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A carbon footprint analysis is about figuring out how much greenhouse gases are emitted directly, or are caused to be emitted, by a person or business. In our case we are looking at a farm. Agriculture contributed 6.5% of South Africa’s greenhouse gas emissions in 20101. There have been many things written about greenhouse gas emissions, climate change and agriculture’s contribution to this, which is all very important to consider. I am all for reducing emissions from farming practices to limit the impact that these practices have on climate change. In this blog though, I would like to offer a slightly different perspective as to why consumers should care about a farm’s carbon footprint.

The first thing to consider is that any farmer that is measuring their carbon footprint is taking note of it. People tend to spend time on things that matter to them and farmers are a prime example of this. Therefore, the fact that farmers put in the effort to provide the necessary data to have their carbon footprints measured shows that it matters to them.

Farm carbon footprint, why does it matter?

Every farmer that I have presented a carbon footprint of their farm to has expressed a desire to reduce it over time. One of the main reasons for this is because a carbon footprint is actually an indicator of broader farm sustainability. Farmers do not have control over all of the sources of greenhouse gas emissions on a farm, for example enteric fermentation (gases that are released from a cow’s stomach). Those practices which they do have control over are, for example, diesel use, electricity use, fertiliser use and feed bought. These are all things which cost farmers money. The more emissions from these sources on a farm, the more money farmers are spending on them. If they can use these things more efficiently, they can make their farming practices more profitable. This also translates into lower greenhouse gas emissions.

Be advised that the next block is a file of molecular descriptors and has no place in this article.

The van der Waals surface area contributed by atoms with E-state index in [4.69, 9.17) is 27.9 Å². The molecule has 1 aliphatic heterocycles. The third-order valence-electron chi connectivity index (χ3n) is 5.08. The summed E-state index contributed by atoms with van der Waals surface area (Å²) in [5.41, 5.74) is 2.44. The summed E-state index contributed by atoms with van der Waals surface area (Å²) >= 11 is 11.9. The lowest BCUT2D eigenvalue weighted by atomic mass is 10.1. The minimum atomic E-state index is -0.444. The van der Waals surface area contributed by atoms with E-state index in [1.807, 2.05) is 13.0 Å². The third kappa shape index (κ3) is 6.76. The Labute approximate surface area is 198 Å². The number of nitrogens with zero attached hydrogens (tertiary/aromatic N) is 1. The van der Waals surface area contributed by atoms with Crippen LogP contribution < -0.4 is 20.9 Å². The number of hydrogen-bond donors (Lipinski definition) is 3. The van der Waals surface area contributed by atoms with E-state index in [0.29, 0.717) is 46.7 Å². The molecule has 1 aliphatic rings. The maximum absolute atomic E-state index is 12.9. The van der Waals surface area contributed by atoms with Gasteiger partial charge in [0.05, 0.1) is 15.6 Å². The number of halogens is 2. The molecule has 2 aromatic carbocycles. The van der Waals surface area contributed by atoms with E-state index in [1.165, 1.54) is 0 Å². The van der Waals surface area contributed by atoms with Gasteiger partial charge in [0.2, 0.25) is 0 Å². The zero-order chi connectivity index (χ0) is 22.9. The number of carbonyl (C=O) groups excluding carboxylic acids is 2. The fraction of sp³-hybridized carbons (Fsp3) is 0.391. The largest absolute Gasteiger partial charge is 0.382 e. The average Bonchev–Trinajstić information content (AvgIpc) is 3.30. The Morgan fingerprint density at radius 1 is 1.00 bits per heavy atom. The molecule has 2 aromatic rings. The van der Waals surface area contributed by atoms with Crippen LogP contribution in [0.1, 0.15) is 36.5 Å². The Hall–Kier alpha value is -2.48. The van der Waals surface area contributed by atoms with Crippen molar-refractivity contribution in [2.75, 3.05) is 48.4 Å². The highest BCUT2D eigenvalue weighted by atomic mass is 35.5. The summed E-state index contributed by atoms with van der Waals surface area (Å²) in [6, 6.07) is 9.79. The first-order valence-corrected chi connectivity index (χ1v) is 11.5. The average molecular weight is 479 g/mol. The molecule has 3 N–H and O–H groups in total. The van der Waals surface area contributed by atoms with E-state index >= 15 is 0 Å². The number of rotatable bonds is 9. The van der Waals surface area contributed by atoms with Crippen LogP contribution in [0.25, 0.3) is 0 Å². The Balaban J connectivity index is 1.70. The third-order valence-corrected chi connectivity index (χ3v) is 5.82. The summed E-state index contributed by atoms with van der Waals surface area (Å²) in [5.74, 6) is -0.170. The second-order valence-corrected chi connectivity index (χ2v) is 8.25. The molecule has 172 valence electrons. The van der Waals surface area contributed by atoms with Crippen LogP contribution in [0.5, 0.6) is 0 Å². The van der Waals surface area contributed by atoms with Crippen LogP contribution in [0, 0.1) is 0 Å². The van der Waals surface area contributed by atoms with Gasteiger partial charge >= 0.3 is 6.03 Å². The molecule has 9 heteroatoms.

Trace & Save encourages farmers to become less reliant on food and fertiliser that they have to buy, and more efficient at using what is already on the farm. An example of this would be if farmers use the grass that they grow on the farm to feed their cows as efficiently as possible, resulting in them needing to buy less feed. This saves the farmer money and results in a lower carbon footprint because there are greenhouse gas emissions associated with the production and transport of any feed a farmer buys. Another example would be for a farmer to reduce the amount of fertiliser that they use by relying on the natural cycling of nutrients by the life in the soil, and by spreading manure from the cows back onto the soil. This saves the farmer money, as fertiliser is expensive, but it also results in lower greenhouse gas emissions from the farm.

I think it is important for consumers to be aware of this so that they can support conscientious farmers. This can be done by supporting farmers that care about the environment, and buying products that have been sustainability produced.


    1. Department of Environmental Affairs, South Africa. August 2013. GHG Inventory for South Africa 2000 – 2010.
Craig Galloway